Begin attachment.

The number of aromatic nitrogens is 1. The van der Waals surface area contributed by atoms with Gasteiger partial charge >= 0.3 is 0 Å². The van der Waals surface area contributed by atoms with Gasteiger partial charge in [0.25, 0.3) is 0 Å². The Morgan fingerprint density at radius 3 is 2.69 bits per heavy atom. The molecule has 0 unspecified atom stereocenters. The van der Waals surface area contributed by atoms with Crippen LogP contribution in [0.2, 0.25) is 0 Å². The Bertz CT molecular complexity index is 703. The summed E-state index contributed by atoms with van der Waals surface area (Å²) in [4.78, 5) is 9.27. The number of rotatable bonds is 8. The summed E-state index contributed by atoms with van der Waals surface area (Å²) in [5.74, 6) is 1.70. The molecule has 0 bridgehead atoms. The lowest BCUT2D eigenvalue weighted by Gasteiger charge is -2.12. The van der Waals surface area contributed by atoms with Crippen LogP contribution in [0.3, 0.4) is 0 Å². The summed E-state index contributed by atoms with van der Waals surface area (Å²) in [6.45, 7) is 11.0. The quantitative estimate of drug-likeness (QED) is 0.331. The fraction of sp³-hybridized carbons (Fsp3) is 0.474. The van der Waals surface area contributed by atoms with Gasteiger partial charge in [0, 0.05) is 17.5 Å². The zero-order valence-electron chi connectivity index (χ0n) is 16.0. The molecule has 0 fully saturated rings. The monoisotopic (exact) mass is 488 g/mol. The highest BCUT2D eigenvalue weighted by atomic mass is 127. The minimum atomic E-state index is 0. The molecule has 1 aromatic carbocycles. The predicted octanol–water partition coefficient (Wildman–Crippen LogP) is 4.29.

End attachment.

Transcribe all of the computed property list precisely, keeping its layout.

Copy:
The number of aromatic nitrogens is 1. The van der Waals surface area contributed by atoms with Gasteiger partial charge >= 0.3 is 0 Å². The van der Waals surface area contributed by atoms with Gasteiger partial charge in [0.25, 0.3) is 0 Å². The Morgan fingerprint density at radius 3 is 2.69 bits per heavy atom. The molecule has 0 unspecified atom stereocenters. The van der Waals surface area contributed by atoms with Crippen LogP contribution in [0.2, 0.25) is 0 Å². The Bertz CT molecular complexity index is 703. The summed E-state index contributed by atoms with van der Waals surface area (Å²) in [4.78, 5) is 9.27. The number of rotatable bonds is 8. The summed E-state index contributed by atoms with van der Waals surface area (Å²) in [5.74, 6) is 1.70. The molecule has 0 bridgehead atoms. The lowest BCUT2D eigenvalue weighted by Gasteiger charge is -2.12. The van der Waals surface area contributed by atoms with Crippen LogP contribution in [0.3, 0.4) is 0 Å². The summed E-state index contributed by atoms with van der Waals surface area (Å²) in [6.45, 7) is 11.0. The quantitative estimate of drug-likeness (QED) is 0.331. The fraction of sp³-hybridized carbons (Fsp3) is 0.474. The van der Waals surface area contributed by atoms with Gasteiger partial charge in [0, 0.05) is 17.5 Å². The zero-order valence-electron chi connectivity index (χ0n) is 16.0. The molecule has 0 fully saturated rings. The monoisotopic (exact) mass is 488 g/mol. The highest BCUT2D eigenvalue weighted by atomic mass is 127. The minimum atomic E-state index is 0. The molecule has 1 aromatic carbocycles. The predicted octanol–water partition coefficient (Wildman–Crippen LogP) is 4.29.